Why is This Happening?

Many have thought it…some have even gone so far as to voice it…this is going to be a Holy Week unlike any other we have experienced.  Few of us can say, “Nothing has really changed.”  But there’s a “so then what happened” aspect to all of this that when we’re retelling our stories in the years to come, will clearly define how we used what we were given.

If we’re honest, most of us will say this is uncomfortable, anxiety-producing and that within it, there are things we fear. That’s real and healthy. But what if we seek and really work to use these feelings and emotions as more constructive than destructive?  What if this crisis could be used as a catalyst for some real change and positive growth in our lives – dare I say even a spiritual revival?

In this Holy Week, it’s healthy to acknowledge the feelings and emotions we’re experiencing but also to realize that, while we may be physically separated right now, we are definitely not experiencing these things alone.  And if we are intentional about it, each of us can likely identify others in this world who it would be good to reach out to or consider.

Perhaps this time can help us to better empathize with what the disciples may have been feeling on Good Friday or Holy Saturday.  For the disciples, those days were full of confusion, uncertainty, and fear.  The man who they believed would be their King and deliverer from Roman oppression; the one they had spent so many amazing times with, from whom they had learned so many things, with whom, the night before, they had just celebrated Passover, had been arrested, hauled off, brutally beaten and crucified.  And now their very lives were, perhaps, likewise threatened.

But we have the benefit of knowing what they didn’t at the time.  Jesus, the Christ is indeed our Messiah, our Savior, and Redeemer.  He was crucified for all of our sins and then raised to life again on Resurrection Sunday.  He sits on the throne at the right hand of our Heavenly Father.  He is our Advocate and has left with us His Holy Spirit to lead and guide us.  And because of this, we can live differently and ultimately in the peace and promise that, in spite of what happens in this world, we have a God who loves and wants to spend eternity with us.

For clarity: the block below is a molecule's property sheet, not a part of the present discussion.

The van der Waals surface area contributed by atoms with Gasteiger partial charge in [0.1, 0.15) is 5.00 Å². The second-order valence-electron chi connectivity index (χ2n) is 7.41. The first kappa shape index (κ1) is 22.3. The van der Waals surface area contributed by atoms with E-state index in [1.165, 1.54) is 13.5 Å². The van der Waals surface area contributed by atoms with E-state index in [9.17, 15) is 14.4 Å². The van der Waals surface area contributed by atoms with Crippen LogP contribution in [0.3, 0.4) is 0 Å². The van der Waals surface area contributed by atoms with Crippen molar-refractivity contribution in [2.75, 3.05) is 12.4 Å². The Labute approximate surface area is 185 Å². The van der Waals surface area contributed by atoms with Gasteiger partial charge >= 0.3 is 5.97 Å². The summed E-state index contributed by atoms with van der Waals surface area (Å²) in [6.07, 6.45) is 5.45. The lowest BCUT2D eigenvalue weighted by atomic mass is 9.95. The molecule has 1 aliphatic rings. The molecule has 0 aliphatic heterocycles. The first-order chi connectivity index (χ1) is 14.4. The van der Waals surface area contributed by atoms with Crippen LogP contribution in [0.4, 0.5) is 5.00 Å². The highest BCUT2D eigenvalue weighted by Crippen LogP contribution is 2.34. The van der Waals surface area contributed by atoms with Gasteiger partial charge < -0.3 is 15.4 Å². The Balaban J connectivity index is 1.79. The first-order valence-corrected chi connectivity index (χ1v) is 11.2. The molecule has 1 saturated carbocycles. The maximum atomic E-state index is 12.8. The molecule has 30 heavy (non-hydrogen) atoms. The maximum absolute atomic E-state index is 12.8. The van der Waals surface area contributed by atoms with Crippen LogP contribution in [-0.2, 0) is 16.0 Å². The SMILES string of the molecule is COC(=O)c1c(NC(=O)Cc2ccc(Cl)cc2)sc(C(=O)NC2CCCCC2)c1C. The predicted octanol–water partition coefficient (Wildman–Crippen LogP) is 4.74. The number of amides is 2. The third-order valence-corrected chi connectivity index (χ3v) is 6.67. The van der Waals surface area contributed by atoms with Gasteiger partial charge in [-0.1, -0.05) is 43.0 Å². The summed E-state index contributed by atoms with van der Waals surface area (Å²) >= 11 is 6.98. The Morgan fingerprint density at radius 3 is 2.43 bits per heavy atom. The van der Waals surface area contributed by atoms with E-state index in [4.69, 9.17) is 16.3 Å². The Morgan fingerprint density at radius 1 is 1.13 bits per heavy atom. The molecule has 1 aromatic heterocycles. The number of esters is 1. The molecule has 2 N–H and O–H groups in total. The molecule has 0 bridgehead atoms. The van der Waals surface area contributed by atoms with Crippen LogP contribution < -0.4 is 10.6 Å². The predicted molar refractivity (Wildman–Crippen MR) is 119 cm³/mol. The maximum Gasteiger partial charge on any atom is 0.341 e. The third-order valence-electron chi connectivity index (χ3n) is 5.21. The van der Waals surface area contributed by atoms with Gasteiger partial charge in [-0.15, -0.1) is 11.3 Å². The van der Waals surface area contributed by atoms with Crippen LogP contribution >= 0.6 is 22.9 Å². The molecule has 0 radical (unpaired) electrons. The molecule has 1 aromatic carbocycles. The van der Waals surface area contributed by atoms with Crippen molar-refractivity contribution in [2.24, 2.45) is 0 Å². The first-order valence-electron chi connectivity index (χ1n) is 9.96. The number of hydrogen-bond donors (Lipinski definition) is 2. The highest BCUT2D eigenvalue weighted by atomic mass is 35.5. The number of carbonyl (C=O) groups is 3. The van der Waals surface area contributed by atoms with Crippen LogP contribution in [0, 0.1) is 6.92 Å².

Following the physical stay-at-home and social distancing orders shouldn’t mean social isolation for any of us, regardless of how much some of us may identify as introverted. While we’ve been asked to physically isolate, we needn’t withdraw.  There are many ways (see below) for each of us to stay connected and have our spirits uplifted.

Choose today how your story will be written and told.  Hope is diminished in an atmosphere of high anxiety.  Fear won’t triumph in an atmosphere of hope.  I choose hope and pray you will, too.

May the abundant peace of God be yours this Resurrection Sunday, Terry

How might we use our emotions and experiences to be the Church in our days; with those who don’t yet know Jesus or even for others who may be hurting?